From Make bash use external `time` command rather than shell built-in, Stéphane Chazelas wrote:

There is no time bash builtin. time is a keyword so you can do for instance time { foo; bar; }

We can verify it:

$ type -a time
time is a shell keyword
time is /usr/bin/time

It doesn't show that time can be a builtin command.

  1. What is the definition of a "keyword"?
  2. is "keyword" the same concept as "reserved word" in Bash Reference Manual?

    reserved word

    A word that has a special meaning to the shell. Most reserved words introduce shell fl ow control constructs, such as for and while.

  3. Is a keyword necessarily not a command (or not a builtin command)?

    As a keyword, is time not a command (or not a builtin command)?

    Based on the definitions of keyword and of builtin, why is time not a builtin but a keyword?

  4. Why "you can do for instance time { foo; bar; }" because "time is a keyword"?


Keyword, reserved word, and builtin are all the "first word" of a Simple command. Could be placed in two groups: Keyword and Builtin. The two are mutually exclusive. A word (token) can be either a Keyword or a builtin, but not both.

Why the "first word"

From the POSIX definition of "Simple command"(emphasis mine):

A "simple command" is a sequence of optional variable assignments and redirections, in any sequence, optionally followed by words and redirections, terminated by a control operator.

2.- The words that are not variable assignments or redirections shall be expanded. If any fields remain following their expansion, the first field shall be considered the command name and remaining fields are the arguments for the command.

After that "first word" has been identified, and after is has been expanded (by an alias, for example) the final word is "the command", there could be only one command in each line. That command word could be a Built-in or a keyword.


Yes, a keyword is a "reserved word". Load "man bash" and search for keyword. (or just execute this command: LESS=+/'keyword' man bash. The first hit on search say this:

keyword Shell reserved words.

It happens in the completion section, but is quite clear.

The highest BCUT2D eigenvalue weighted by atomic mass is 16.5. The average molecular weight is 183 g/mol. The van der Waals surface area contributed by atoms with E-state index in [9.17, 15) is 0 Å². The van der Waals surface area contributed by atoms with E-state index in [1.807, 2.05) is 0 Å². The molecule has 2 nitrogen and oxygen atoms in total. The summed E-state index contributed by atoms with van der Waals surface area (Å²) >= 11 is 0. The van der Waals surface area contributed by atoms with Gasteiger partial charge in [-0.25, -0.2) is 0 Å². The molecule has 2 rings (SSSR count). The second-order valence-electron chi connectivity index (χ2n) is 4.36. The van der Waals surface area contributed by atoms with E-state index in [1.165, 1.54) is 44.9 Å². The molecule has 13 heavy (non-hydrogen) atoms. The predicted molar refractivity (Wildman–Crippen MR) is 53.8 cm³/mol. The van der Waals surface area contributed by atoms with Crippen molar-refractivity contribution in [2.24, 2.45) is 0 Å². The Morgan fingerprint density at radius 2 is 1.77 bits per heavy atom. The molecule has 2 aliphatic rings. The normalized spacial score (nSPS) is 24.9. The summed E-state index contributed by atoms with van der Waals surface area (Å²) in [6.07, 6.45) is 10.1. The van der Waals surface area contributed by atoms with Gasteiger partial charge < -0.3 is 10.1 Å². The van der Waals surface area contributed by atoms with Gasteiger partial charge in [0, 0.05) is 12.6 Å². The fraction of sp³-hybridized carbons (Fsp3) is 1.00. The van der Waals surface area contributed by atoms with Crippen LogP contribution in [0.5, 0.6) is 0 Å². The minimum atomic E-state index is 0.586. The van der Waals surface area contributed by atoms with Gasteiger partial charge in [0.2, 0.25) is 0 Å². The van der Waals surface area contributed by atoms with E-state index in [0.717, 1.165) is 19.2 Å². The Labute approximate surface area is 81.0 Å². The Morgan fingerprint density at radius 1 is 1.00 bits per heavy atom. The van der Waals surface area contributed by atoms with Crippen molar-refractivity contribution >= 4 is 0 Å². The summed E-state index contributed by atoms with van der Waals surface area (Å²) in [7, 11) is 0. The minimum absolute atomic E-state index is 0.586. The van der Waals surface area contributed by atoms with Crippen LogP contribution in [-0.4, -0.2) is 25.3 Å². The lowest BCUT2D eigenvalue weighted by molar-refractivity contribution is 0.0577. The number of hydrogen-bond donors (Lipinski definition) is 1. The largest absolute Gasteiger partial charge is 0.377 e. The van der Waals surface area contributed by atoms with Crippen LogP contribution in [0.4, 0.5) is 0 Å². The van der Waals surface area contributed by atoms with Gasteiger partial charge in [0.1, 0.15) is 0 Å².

Reserved Words

In POSIX, there is this definition of "Reserved Words" and some description of what Reserved Words do.

But the bash manual has a better working definition.
Search for "RESERVED WORDS" (LESS=+/'RESERVED WORDS' man bash) and find this:

RESERVED WORDS Reserved words are words that have a special meaning to the shell.
The following words are recognized as reserved when unquoted and either the first word of a simple command or the third word of a case or for command:

! case  do done elif else esac fi for function if
in select then until while { } time [[ ]]


It is not defined in the bash manual, but it is quite simple:

It is a command that has been implemented inside the shell for UN-avoidable needs of the shell (cd, pwd, eval), or speed in general or to avoid conflicting interpretations of external utilities in some cases.

Time is a keyword.

why is time not a builtin but a keyword?

To allow the existence of a command as the second word.

It is similar as how an if ... then .... fi allow the inclusion of commands (even compound commands) after the first key-word if. Or while or case, etc.

  • Thanks. Why is time a keyword, because it is in order "To allow the existence of a command as the second word"? Can't a builtin command precede another command? If I use the external command explicitly as /usr/bin/time date, it still work, so an external command can precede another command. Then why can't a builtin command precede another command? – Tim Mar 9 '16 at 9:53
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    @Tim In the /usr/bin/time date command line time is the (only) command (as the shell understand it), date is an argument to time which happens to be a command for the user. Not for the shell, which only see one command: time and one or several arguments, and date is one of them. – user79743 Mar 9 '16 at 17:05
  • So what you meant is in time date, time is a keyword not a command, and date is a command and not an argument to time, while in /usr/bin/time date, /usr/bin/time is a command and date is an argument to it? Why in time date, is time not a builtin command and date is an arugment to it? Can a builtin command take another command as its argument? – Tim Mar 9 '16 at 17:37
  • @Tim Because the developer of bash decided to implement it that way. – user79743 Mar 9 '16 at 20:11
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    @Tim A builtin command is the command of the line, period. If the builtin decides to promote an argument to a command is the decision of the builtin (like the builtin command or eval for example). – user79743 Mar 9 '16 at 20:13

Q1, Q2